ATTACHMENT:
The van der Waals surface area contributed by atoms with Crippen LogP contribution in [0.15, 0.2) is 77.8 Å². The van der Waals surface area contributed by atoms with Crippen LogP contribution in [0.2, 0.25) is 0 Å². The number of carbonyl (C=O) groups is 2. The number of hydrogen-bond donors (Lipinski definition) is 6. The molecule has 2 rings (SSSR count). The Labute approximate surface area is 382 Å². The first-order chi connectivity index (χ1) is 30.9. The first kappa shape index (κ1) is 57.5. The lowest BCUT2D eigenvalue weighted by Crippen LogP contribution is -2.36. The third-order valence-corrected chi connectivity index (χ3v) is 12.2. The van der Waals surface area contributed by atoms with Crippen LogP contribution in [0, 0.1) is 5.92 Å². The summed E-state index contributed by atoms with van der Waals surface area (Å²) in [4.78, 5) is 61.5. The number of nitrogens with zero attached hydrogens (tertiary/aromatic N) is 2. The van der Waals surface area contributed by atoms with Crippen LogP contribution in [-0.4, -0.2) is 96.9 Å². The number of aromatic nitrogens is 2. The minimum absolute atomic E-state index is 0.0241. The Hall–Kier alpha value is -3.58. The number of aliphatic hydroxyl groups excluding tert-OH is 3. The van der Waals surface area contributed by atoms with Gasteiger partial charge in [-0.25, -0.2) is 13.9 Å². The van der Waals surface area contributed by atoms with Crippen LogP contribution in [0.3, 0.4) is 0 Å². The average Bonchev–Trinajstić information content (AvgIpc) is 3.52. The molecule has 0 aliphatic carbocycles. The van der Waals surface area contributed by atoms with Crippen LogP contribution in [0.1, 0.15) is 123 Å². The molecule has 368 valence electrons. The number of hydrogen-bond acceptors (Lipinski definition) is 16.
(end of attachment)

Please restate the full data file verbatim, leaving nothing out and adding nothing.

The van der Waals surface area contributed by atoms with Crippen LogP contribution in [0.15, 0.2) is 77.8 Å². The van der Waals surface area contributed by atoms with Crippen LogP contribution in [0.2, 0.25) is 0 Å². The number of carbonyl (C=O) groups is 2. The number of hydrogen-bond donors (Lipinski definition) is 6. The molecule has 2 rings (SSSR count). The Labute approximate surface area is 382 Å². The first-order chi connectivity index (χ1) is 30.9. The first kappa shape index (κ1) is 57.5. The lowest BCUT2D eigenvalue weighted by Crippen LogP contribution is -2.36. The third-order valence-corrected chi connectivity index (χ3v) is 12.2. The van der Waals surface area contributed by atoms with Crippen LogP contribution in [0, 0.1) is 5.92 Å². The summed E-state index contributed by atoms with van der Waals surface area (Å²) in [4.78, 5) is 61.5. The number of nitrogens with zero attached hydrogens (tertiary/aromatic N) is 2. The van der Waals surface area contributed by atoms with Crippen LogP contribution in [-0.4, -0.2) is 96.9 Å². The number of aromatic nitrogens is 2. The minimum absolute atomic E-state index is 0.0241. The Hall–Kier alpha value is -3.58. The number of aliphatic hydroxyl groups excluding tert-OH is 3. The van der Waals surface area contributed by atoms with Gasteiger partial charge in [-0.25, -0.2) is 13.9 Å². The van der Waals surface area contributed by atoms with Crippen LogP contribution in [0.3, 0.4) is 0 Å². The average Bonchev–Trinajstić information content (AvgIpc) is 3.52. The molecule has 0 aliphatic carbocycles. The van der Waals surface area contributed by atoms with Crippen LogP contribution in [0.1, 0.15) is 123 Å². The molecule has 368 valence electrons. The number of hydrogen-bond acceptors (Lipinski definition) is 16.